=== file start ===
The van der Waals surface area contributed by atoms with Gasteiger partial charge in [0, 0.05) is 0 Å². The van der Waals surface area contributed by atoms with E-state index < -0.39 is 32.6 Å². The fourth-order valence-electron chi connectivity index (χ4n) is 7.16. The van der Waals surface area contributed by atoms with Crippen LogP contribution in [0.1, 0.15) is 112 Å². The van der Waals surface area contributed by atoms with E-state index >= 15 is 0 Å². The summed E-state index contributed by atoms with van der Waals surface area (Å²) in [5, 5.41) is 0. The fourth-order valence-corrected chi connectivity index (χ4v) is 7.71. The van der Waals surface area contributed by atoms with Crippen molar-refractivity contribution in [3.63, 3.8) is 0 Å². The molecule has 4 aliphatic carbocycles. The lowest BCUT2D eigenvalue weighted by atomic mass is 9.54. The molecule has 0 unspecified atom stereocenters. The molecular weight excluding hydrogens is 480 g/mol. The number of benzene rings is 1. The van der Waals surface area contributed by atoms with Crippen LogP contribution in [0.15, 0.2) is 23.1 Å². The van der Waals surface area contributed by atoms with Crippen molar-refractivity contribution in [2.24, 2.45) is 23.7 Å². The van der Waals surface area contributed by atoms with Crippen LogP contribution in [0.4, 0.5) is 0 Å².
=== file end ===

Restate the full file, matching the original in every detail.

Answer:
The van der Waals surface area contributed by atoms with Gasteiger partial charge in [0, 0.05) is 0 Å². The van der Waals surface area contributed by atoms with E-state index < -0.39 is 32.6 Å². The fourth-order valence-electron chi connectivity index (χ4n) is 7.16. The van der Waals surface area contributed by atoms with Crippen LogP contribution in [0.1, 0.15) is 112 Å². The van der Waals surface area contributed by atoms with E-state index >= 15 is 0 Å². The summed E-state index contributed by atoms with van der Waals surface area (Å²) in [5, 5.41) is 0. The fourth-order valence-corrected chi connectivity index (χ4v) is 7.71. The van der Waals surface area contributed by atoms with Crippen molar-refractivity contribution in [3.63, 3.8) is 0 Å². The molecule has 4 aliphatic carbocycles. The lowest BCUT2D eigenvalue weighted by atomic mass is 9.54. The molecule has 0 unspecified atom stereocenters. The molecular weight excluding hydrogens is 480 g/mol. The number of benzene rings is 1. The van der Waals surface area contributed by atoms with Crippen LogP contribution in [0.15, 0.2) is 23.1 Å². The van der Waals surface area contributed by atoms with Crippen molar-refractivity contribution in [2.24, 2.45) is 23.7 Å². The van der Waals surface area contributed by atoms with Crippen LogP contribution in [0.4, 0.5) is 0 Å².